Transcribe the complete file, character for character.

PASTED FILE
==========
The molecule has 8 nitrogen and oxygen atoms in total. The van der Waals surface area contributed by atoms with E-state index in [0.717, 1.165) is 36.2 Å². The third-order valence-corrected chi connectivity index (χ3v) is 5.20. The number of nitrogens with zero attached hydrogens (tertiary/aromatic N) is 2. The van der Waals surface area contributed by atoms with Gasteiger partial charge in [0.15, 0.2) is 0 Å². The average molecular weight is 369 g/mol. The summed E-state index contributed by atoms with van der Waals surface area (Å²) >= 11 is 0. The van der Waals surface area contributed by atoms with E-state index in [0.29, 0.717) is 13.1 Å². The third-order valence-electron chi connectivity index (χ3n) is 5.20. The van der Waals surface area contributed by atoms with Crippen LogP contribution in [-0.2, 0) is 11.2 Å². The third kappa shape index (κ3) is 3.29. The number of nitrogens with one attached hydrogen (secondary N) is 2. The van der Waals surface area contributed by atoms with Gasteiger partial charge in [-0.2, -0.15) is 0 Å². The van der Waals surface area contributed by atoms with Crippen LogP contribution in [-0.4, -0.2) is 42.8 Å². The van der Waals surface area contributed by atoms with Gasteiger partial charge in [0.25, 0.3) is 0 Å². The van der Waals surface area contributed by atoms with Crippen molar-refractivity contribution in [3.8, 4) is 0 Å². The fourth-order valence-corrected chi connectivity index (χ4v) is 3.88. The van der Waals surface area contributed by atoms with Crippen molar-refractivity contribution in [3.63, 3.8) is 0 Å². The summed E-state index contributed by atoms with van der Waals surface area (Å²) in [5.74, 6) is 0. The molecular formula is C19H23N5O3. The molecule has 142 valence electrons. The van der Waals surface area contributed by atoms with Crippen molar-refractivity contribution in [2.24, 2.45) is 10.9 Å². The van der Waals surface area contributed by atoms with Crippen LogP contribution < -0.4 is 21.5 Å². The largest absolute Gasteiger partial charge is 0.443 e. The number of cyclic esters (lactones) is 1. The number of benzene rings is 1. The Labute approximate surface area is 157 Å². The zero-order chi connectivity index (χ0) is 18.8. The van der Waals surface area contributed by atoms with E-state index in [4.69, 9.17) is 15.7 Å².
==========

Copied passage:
The molecule has 8 nitrogen and oxygen atoms in total. The van der Waals surface area contributed by atoms with E-state index in [0.717, 1.165) is 36.2 Å². The third-order valence-corrected chi connectivity index (χ3v) is 5.20. The number of nitrogens with zero attached hydrogens (tertiary/aromatic N) is 2. The van der Waals surface area contributed by atoms with Gasteiger partial charge in [0.15, 0.2) is 0 Å². The average molecular weight is 369 g/mol. The summed E-state index contributed by atoms with van der Waals surface area (Å²) >= 11 is 0. The van der Waals surface area contributed by atoms with E-state index in [0.29, 0.717) is 13.1 Å². The third-order valence-electron chi connectivity index (χ3n) is 5.20. The van der Waals surface area contributed by atoms with Crippen LogP contribution in [-0.2, 0) is 11.2 Å². The third kappa shape index (κ3) is 3.29. The number of nitrogens with one attached hydrogen (secondary N) is 2. The van der Waals surface area contributed by atoms with Gasteiger partial charge in [-0.2, -0.15) is 0 Å². The van der Waals surface area contributed by atoms with Crippen LogP contribution in [-0.4, -0.2) is 42.8 Å². The van der Waals surface area contributed by atoms with Gasteiger partial charge in [0.25, 0.3) is 0 Å². The van der Waals surface area contributed by atoms with Crippen molar-refractivity contribution in [3.8, 4) is 0 Å². The fourth-order valence-corrected chi connectivity index (χ4v) is 3.88. The van der Waals surface area contributed by atoms with Crippen molar-refractivity contribution in [3.63, 3.8) is 0 Å². The summed E-state index contributed by atoms with van der Waals surface area (Å²) in [5.74, 6) is 0. The molecular formula is C19H23N5O3. The molecule has 142 valence electrons. The van der Waals surface area contributed by atoms with Crippen molar-refractivity contribution in [2.24, 2.45) is 10.9 Å². The van der Waals surface area contributed by atoms with Crippen LogP contribution < -0.4 is 21.5 Å². The largest absolute Gasteiger partial charge is 0.443 e. The number of cyclic esters (lactones) is 1. The number of benzene rings is 1. The Labute approximate surface area is 157 Å². The zero-order chi connectivity index (χ0) is 18.8. The van der Waals surface area contributed by atoms with E-state index in [4.69, 9.17) is 15.7 Å².